Caesar Cipher – How to automatically crack it

A problem: distinguishing English from nonsense

The first stage of getting a computer to automatically crack a Caesar cipher is obvious: get it to produce 26 messages, based on the 26 different shift sizes.

The second stage seems harder: how do we get the computer to work out which of the 26 messages is the correct English version? 25 of them will obviously be nonsense, but how does a computer know which ones are nonsense?

One answer immediately presents itself: give the computer access to a large dictionary file, i.e. a file containing thousands of English words. The computer can then check each of the 26 possible messages to see which ones contains the most English words. There are two (not insurmountable) problems with this:

  1. Getting hold of a suitable dictionary file and then loading it into our program;
  2. Working out how many English words are in each of the messages, especially, as sometimes happens with coded messages, all the spaces have been removed between words in order to disguise the original message more completely.

The first problem can be solved by browsing the Internet - such files are fairly easy to come across. The second problem can be solved through some fiddly coding. Fortunately, there is a quicker and more elegant way, and it relies on letter frequencies.

Letter frequencies

In any human language, there are certain letters that appear more frequently than others. In English, for example, the letter 'E' is, on average, the most commonly used letter, whereas 'Z' is typically the least commonly used letter.

In fact, in English, on average, the six most commonly used letters are ETAOIN, and the six least commonly used letters are VKJXQZ

This website makes it easy for you to see the letter frequencies for any message that you enter. Navgiate to either the Create Codes or Crack Codes pages, enter a message in the Input Box and then either press TAB or click somewhere else on the screen. The letter frequencies will appear automatically in the sidebar on the left of the screen.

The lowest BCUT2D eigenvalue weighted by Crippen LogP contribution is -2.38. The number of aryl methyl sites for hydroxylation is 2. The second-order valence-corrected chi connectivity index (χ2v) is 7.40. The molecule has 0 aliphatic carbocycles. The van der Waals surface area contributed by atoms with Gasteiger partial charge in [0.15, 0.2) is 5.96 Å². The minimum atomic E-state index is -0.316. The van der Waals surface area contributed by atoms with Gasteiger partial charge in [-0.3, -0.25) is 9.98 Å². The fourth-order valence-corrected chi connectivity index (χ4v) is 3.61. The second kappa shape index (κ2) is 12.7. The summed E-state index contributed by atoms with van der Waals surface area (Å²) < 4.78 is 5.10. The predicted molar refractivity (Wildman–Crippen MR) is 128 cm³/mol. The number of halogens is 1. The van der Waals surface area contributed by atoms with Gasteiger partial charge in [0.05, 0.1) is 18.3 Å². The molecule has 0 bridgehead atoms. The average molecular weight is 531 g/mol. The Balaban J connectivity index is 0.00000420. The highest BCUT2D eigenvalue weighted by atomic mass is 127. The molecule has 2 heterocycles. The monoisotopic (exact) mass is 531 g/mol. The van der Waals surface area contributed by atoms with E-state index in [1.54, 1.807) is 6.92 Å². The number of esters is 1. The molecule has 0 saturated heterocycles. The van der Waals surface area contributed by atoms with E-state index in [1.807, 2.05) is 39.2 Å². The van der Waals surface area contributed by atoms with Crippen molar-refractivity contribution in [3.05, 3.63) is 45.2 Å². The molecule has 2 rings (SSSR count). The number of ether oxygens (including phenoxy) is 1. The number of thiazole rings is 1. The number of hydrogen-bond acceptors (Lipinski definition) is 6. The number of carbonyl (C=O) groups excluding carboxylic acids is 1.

For further information about letter frequenices, see this article on Wikipedia.

In Cracking Codes with Python by Al Sweigart, this fact about letter frquencies in English is used to generate a simple way of getting a computer to recognise English text:

  1. Generate all 26 messages based on the 26 different shift sizes
  2. For each message, work out a score as follows:
    • Every time one of the ETAOIN letters occurs in the output text, add 1 to the score
    • Every time one of the VKJXQZ letters occurs in the output text, subtract 1 from the score
  3. The message with the highest score is the one that is most likely to be the message that is in English (i.e. not nonsense)

The beauty of this method is that it does not require a dictionary or even spaces between the letters to help identify the actual words. It just relies on the fact that, in any given chunk of English text, the most commonly occurring letters tend to be ETAOIN, whereas the least commonly occurring letters tend to be VKJXQZ.

It is not guaranteed to work every time, especially if the original message avoids the ETAOIN letters, e.g. "Fuzzy jug", but once your message is more than a few words long, it will have a very high success rate.

Python version


def ApplyCaesarCipher(message, shiftSize):

outputText = ""
# Convert message to uppercase.
message = message.upper()
# Work through each character in the message.
for position in range(0, len(message)):

letter = message[position]
# Ignore all characters that are not letters
if letter in LETTERS:

# Turn letter into number, and subtract 65 (A = 65 in ASCII, Z = 90).
letterValue = ord(letter) - 65
# Add shift to letterValue and apply modular division
letterValue = letterValue + shiftSize
letterValue = letterValue % 26
# Convert result back to a letter, remembering to add 65 back on again first
newLetter = chr(letterValue + 65)
# Add new letter to output text.
outputText = outputText + newLetter


# Non-letters can be added to output text without any changes being made.
outputText = outputText + letter

return outputText

def FindScore(message):

score = 0
for letter in message:


score = score + 1


score = score - 1

return score

message = ""
# Keep prompting the user until they enter a message
while message == "":

message = input("\n\nPlease enter the message to crack:\n")

shiftSize = 0
bestScore = FindScore(message)
bestShift = 0

# Loop through all 26 shifts and find score for each message
while shiftSize < 26:

outputText = ApplyCaesarCipher(message, shiftSize)
score = FindScore(outputText)
if score > bestScore:

bestScore = score
bestShift = shiftSize

shiftSize = shiftSize + 1

outputText = ApplyCaesarCipher(message, bestShift)

print("Shift size:\t",bestShift, "\nOutput:\n" + outputText)

Cipher Challenge competition    Leave feedback